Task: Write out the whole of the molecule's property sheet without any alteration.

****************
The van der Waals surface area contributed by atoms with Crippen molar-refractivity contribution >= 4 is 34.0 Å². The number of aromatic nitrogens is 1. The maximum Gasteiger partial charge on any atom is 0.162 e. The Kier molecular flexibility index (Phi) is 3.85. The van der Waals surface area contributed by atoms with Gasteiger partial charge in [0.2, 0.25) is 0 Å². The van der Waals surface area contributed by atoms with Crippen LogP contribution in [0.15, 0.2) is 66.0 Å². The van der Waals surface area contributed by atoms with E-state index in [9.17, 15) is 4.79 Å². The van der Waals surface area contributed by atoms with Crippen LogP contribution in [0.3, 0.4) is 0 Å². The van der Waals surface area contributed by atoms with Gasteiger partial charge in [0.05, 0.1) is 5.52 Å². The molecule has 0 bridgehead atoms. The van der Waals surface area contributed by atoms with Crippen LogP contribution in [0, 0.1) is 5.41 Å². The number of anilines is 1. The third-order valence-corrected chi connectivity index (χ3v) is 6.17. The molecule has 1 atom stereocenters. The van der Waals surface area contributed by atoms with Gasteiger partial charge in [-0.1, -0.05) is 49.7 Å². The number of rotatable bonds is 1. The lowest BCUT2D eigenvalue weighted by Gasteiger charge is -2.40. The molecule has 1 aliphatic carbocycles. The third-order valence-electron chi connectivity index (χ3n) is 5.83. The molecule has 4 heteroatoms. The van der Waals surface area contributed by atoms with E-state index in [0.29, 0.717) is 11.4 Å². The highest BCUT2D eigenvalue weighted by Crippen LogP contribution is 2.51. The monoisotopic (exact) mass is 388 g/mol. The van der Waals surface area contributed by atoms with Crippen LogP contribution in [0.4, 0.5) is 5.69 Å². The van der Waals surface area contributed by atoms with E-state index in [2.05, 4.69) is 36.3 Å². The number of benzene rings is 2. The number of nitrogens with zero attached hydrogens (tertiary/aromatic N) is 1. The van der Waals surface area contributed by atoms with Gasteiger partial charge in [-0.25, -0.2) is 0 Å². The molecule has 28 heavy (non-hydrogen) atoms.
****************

The van der Waals surface area contributed by atoms with Crippen molar-refractivity contribution >= 4 is 34.0 Å². The number of aromatic nitrogens is 1. The maximum Gasteiger partial charge on any atom is 0.162 e. The Kier molecular flexibility index (Phi) is 3.85. The van der Waals surface area contributed by atoms with Gasteiger partial charge in [0.2, 0.25) is 0 Å². The van der Waals surface area contributed by atoms with Crippen LogP contribution in [0.15, 0.2) is 66.0 Å². The van der Waals surface area contributed by atoms with E-state index in [9.17, 15) is 4.79 Å². The van der Waals surface area contributed by atoms with Crippen LogP contribution in [0.3, 0.4) is 0 Å². The van der Waals surface area contributed by atoms with Gasteiger partial charge in [0.05, 0.1) is 5.52 Å². The molecule has 0 bridgehead atoms. The van der Waals surface area contributed by atoms with Crippen LogP contribution in [0, 0.1) is 5.41 Å². The number of anilines is 1. The third-order valence-corrected chi connectivity index (χ3v) is 6.17. The molecule has 1 atom stereocenters. The van der Waals surface area contributed by atoms with Gasteiger partial charge in [-0.1, -0.05) is 49.7 Å². The number of rotatable bonds is 1. The lowest BCUT2D eigenvalue weighted by Gasteiger charge is -2.40. The molecule has 1 aliphatic carbocycles. The third-order valence-electron chi connectivity index (χ3n) is 5.83. The molecule has 4 heteroatoms. The van der Waals surface area contributed by atoms with E-state index in [0.29, 0.717) is 11.4 Å². The highest BCUT2D eigenvalue weighted by Crippen LogP contribution is 2.51. The monoisotopic (exact) mass is 388 g/mol. The van der Waals surface area contributed by atoms with Crippen LogP contribution in [0.4, 0.5) is 5.69 Å². The van der Waals surface area contributed by atoms with E-state index in [2.05, 4.69) is 36.3 Å². The number of benzene rings is 2. The number of nitrogens with zero attached hydrogens (tertiary/aromatic N) is 1. The van der Waals surface area contributed by atoms with Gasteiger partial charge in [-0.25, -0.2) is 0 Å². The molecule has 28 heavy (non-hydrogen) atoms.